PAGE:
Your bedroom entitlement

Calculating your bedroom entitlement

The government's formula for the number of bedrooms you need looks at the number of adults and children who live with you as members of your household.

Single people and couples

Single people and couples are entitled to one bedroom.

By couple we mean a man and a woman who are married or living together as if they are married, or two people of the same sex who are Civil Partners or who are living together as if they were Civil Partners.

Children

The number of bedrooms allowed for children depends on how old they are and their sex. The rules assume that:

  • two children aged 0-9 can share a bedroom whatever their sex
  • children aged 10-15 can share a bedroom with a child of the same sex

Children aged 16-19

Children aged 16-19 are allowed a bedroom of their own.

Other adults and joint tenants

If your household includes other adults (such as a grown-up child or a parent) then they should be included in this category and are allowed a bedroom of their own (except in Universal Credit). If any of the other adults who live with you are in a couple then they count as one and are allowed one bedroom.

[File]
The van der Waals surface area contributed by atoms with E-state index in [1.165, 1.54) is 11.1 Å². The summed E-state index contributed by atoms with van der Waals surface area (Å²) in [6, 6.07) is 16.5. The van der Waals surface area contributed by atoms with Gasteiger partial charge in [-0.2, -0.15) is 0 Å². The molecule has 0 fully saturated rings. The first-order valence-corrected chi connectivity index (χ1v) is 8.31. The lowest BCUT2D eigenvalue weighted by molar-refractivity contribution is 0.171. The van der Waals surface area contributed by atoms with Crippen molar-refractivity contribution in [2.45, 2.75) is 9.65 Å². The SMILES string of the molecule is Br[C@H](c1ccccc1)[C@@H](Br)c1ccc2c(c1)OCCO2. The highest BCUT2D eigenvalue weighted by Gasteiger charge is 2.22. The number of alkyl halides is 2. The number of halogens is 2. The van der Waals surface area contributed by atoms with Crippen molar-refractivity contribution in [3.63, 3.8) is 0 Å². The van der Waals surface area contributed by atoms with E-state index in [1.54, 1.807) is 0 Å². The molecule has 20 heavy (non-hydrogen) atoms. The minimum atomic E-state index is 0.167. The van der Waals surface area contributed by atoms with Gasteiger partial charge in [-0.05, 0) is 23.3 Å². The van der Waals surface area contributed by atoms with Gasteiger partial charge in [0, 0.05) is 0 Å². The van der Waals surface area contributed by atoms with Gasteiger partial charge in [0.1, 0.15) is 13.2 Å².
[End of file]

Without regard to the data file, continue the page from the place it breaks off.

If you have a tenancy agreement where you and one or more other people are jointly liable for paying the rent then you are a joint tenant. You should include any joint tenants in this category, remembering that if any of them are in a couple then they count as one and are entitled to one bedroom.

When entering the number of adults who live with you do not include yourself or your partner.

Carer who stays overnight

If you have a carer who stays overnight then you could qualify for an extra room. For more information see overnight carer.
 

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